Commentary / Coronavirus

Every Crisis an Opportunity

CrisisThis week, the price of oil futures collapsed catastrophically. In fact, the prices collapsed into negative territory in the near term.

This bizarre situation, prompted by lack of consumer demand and lack of storage facility, led the irrepressible Rep. Alexandria Ocasio-Cortez, D-N.Y., to tweet: “You absolutely love to see it. This along with record low interest rates means it’s the right time for a worker-led, mass investment in green infrastructure to save our planet.”

This tweet was too dumb even for her—an extraordinary bar, given her past commentary—and she deleted it. But she then reiterated the point in a follow-up tweet, characterizing the rock-bottom oil prices as a “key opportunity” to “create millions of jobs transitioning to renewable and clean energy.”

Needless to say, investing in expensive green energy at a time when oil producers cannot give away oil is peak stupidity. But the Boston University economics major’s faux pas merely underscores an uncomfortable truth regarding this pandemic and its aftermath: For the most partisan, every crisis is an opportunity to push political priors.

The most obvious agenda item for those on the political left has been the growth of government. Dan Balz, chief correspondent of The Washington Post, drooled while saying: “For the first time, many Americans are looking to government for their very economic survival. In time, that could make them look at government differently.”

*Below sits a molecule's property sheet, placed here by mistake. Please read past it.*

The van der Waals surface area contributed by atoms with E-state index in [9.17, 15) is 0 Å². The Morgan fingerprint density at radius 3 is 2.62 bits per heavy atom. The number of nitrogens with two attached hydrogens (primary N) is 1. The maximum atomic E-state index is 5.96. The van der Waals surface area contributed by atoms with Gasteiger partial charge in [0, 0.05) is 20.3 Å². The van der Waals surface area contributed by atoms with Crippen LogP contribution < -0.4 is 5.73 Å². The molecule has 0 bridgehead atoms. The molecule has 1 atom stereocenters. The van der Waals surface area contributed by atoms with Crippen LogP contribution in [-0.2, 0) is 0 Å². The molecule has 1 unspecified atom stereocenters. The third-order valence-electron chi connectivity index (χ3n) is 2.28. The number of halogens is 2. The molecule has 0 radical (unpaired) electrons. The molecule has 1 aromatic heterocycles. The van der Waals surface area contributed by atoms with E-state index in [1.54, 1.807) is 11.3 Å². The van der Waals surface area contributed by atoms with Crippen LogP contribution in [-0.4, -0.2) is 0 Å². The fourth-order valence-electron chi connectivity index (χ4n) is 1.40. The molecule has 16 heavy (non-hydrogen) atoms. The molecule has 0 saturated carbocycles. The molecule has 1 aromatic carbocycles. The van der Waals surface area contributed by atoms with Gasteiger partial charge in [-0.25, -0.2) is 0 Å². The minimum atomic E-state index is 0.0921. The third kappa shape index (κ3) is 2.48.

Sen. Bernie Sanders, I-Vt., wrote for The New York Times that the “unequal impact of the pandemic and economic collapse are forcing us to rethink the assumptions of our system.” Among those assumptions: the free market economy (Sanders terms the free market “the path of greed and unfettered capitalism”).

The New York Times termed the coronavirus a “new frontier in the fight for civil rights” and quoted race hustler the Rev. Jesse Jackson, who is calling for a government commission to investigate the “racism and discrimination built into public policies” that result in racial health disparities.

Precisely this attitude—that every crisis is a new weapon in the war for more expansive government, and in favor of a complete rethinking of the constitutional bargain—will lead more and more Americans to view shutdown orders with skepticism.

It is one thing to lock down populations on a bipartisan basis with clear goals—goals like preventing coronavirus patients from swamping the health care system. Most Americans will go along with that, and most Americans are willing to grant policymakers the benefit of the doubt.

But when politicians begin to reveal ulterior motives for such shutdowns, Americans begin to ask questions.

When politicians simultaneously take measures that obviously do nothing to combat the coronavirus—measures like locking public parks where people are social distancing, or banning Americans from buying gardening supplies but ensuring access to abortion remains fully available—Americans begin to wonder whether their politicians are trustworthy.